These Web presence metrics then feed back as input to strategic and tactical planning processes, helping the various professionals involved make decisions regarding new content topics, format, distribution and promotion.

The end result is optimized Web visibility — making the company as ubiquitous as possible when prospective customers are searching for information about the kinds of products and/or services it and its competitors offer, wherever they are looking online, with relevant and compelling content that ultimately generates leads and sales. Web presence optimization is a framework that can guide a whole team to work in unison to achieve this.

 

Related Resources:

B2B E-commerce: How an online retailer garnered 100% top-line growth in its affiliate program (plus 5 more marketing channels)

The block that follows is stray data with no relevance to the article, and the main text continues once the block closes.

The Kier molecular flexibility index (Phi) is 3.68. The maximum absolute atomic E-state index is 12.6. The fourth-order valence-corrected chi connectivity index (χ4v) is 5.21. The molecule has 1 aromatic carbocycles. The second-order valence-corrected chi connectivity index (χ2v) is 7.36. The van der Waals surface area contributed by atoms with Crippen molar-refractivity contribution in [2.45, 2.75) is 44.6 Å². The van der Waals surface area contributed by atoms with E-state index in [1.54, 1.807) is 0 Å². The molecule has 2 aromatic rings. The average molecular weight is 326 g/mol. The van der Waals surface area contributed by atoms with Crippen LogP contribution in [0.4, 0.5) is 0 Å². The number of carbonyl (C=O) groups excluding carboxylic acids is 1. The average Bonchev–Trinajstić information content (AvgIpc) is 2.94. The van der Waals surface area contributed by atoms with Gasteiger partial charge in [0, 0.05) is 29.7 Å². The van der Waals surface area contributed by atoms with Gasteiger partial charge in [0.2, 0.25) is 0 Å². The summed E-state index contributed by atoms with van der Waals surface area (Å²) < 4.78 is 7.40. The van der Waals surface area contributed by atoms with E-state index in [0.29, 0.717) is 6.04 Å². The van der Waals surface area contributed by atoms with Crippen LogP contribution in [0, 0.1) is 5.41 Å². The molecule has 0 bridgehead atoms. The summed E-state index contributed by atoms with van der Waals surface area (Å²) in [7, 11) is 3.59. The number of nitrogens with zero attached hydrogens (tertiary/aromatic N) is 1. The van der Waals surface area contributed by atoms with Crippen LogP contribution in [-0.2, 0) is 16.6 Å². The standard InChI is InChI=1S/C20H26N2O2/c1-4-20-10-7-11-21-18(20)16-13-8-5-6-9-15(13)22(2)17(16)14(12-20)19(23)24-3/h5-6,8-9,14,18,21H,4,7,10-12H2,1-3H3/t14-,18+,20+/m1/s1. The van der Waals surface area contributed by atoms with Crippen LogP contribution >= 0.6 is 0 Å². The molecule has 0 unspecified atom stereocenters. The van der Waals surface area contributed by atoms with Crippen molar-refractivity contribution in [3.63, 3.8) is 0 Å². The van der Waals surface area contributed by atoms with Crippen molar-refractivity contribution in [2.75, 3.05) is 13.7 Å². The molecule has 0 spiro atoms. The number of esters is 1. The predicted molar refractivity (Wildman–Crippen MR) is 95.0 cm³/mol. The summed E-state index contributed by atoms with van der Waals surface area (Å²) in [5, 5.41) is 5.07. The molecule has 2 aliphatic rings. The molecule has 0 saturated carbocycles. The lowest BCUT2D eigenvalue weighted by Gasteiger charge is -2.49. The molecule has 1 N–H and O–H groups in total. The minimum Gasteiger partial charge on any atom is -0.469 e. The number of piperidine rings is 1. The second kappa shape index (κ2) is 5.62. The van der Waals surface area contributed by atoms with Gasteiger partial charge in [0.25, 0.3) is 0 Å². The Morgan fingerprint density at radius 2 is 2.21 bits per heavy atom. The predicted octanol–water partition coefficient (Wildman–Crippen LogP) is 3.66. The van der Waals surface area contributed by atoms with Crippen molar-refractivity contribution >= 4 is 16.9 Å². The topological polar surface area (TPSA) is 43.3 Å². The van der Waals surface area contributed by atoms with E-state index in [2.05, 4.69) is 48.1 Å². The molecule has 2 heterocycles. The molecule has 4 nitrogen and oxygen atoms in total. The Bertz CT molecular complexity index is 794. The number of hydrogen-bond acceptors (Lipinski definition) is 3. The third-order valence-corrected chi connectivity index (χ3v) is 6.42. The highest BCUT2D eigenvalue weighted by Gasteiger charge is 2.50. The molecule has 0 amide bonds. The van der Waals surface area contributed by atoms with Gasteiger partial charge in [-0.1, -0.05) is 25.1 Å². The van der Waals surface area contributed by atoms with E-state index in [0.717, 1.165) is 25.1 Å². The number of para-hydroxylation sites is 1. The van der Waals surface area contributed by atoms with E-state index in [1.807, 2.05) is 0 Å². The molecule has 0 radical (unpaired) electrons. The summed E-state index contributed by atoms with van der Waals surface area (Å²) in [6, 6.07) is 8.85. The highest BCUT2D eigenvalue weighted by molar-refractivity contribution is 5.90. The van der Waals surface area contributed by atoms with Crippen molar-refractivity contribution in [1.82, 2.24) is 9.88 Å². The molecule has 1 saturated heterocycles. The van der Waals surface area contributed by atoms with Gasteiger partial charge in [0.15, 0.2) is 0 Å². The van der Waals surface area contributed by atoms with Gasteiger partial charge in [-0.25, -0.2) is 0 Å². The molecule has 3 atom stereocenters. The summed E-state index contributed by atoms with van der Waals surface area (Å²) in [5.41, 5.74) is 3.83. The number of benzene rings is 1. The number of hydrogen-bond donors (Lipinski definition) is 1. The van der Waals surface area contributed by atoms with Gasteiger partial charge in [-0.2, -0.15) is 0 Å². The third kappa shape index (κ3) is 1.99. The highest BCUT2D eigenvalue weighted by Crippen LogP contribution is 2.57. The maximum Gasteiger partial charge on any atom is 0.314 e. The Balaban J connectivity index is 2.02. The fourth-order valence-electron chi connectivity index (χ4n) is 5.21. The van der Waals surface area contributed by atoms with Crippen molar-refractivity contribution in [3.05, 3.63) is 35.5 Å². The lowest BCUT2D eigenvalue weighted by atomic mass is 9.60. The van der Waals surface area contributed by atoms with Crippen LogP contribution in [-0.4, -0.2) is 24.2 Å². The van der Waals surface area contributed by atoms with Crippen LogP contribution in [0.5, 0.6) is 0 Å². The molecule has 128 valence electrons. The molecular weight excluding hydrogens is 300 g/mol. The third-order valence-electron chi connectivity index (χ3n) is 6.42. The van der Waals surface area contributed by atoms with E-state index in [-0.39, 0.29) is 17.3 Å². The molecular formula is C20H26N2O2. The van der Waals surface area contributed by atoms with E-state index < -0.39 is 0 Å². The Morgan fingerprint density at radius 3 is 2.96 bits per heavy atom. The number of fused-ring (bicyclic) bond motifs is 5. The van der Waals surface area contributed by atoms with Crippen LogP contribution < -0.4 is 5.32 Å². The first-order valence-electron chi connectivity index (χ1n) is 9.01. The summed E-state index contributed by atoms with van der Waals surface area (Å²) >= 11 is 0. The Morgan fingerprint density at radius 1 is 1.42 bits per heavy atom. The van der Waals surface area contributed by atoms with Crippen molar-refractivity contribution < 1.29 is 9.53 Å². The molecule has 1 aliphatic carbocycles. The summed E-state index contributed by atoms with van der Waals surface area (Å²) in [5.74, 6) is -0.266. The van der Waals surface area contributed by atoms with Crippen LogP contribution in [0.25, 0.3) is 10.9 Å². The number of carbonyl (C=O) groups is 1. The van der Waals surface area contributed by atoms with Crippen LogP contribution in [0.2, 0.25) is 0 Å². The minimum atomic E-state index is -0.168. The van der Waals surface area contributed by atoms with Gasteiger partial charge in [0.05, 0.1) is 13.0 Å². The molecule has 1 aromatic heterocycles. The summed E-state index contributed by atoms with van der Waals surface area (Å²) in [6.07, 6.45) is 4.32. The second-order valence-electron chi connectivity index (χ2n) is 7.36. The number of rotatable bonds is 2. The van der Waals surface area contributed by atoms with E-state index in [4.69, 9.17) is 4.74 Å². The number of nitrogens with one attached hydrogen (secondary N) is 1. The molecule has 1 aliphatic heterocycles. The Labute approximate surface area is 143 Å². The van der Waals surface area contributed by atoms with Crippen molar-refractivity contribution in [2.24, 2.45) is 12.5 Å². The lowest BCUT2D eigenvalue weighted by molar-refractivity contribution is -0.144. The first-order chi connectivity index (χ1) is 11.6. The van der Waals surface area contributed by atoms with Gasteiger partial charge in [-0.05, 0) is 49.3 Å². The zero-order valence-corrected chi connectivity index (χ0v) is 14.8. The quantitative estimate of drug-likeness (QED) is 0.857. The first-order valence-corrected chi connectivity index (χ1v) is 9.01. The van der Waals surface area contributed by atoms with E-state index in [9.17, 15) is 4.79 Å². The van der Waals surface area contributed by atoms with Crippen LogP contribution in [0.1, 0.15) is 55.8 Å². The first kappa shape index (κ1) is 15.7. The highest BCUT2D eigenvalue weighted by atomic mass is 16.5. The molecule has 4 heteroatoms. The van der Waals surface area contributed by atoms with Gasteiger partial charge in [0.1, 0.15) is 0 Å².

Integrate Online Marketing Channels

B2B Marketing: A discussion about integrating mobile, email and social

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Online Marketing



  1. March 13th, 2013 at 10:10 | #1

    Great article! Thanks for the additional information you have shared through this article, I will surely recommend this to others. Keep them coming.

  2. June 13th, 2013 at 22:48 | #2

    All get confused since April 2013. and latest Google Panda updates, and we can see many search engine optimization services and social media optimization services, just going in that way. Term for WPO is still not very popular, and it seems we can expect expansion in 2014.

  3. June 15th, 2013 at 00:54 | #3

    Obviously, what is critical to identify sites and posts I’ll add link back – Bookmark this page? Regards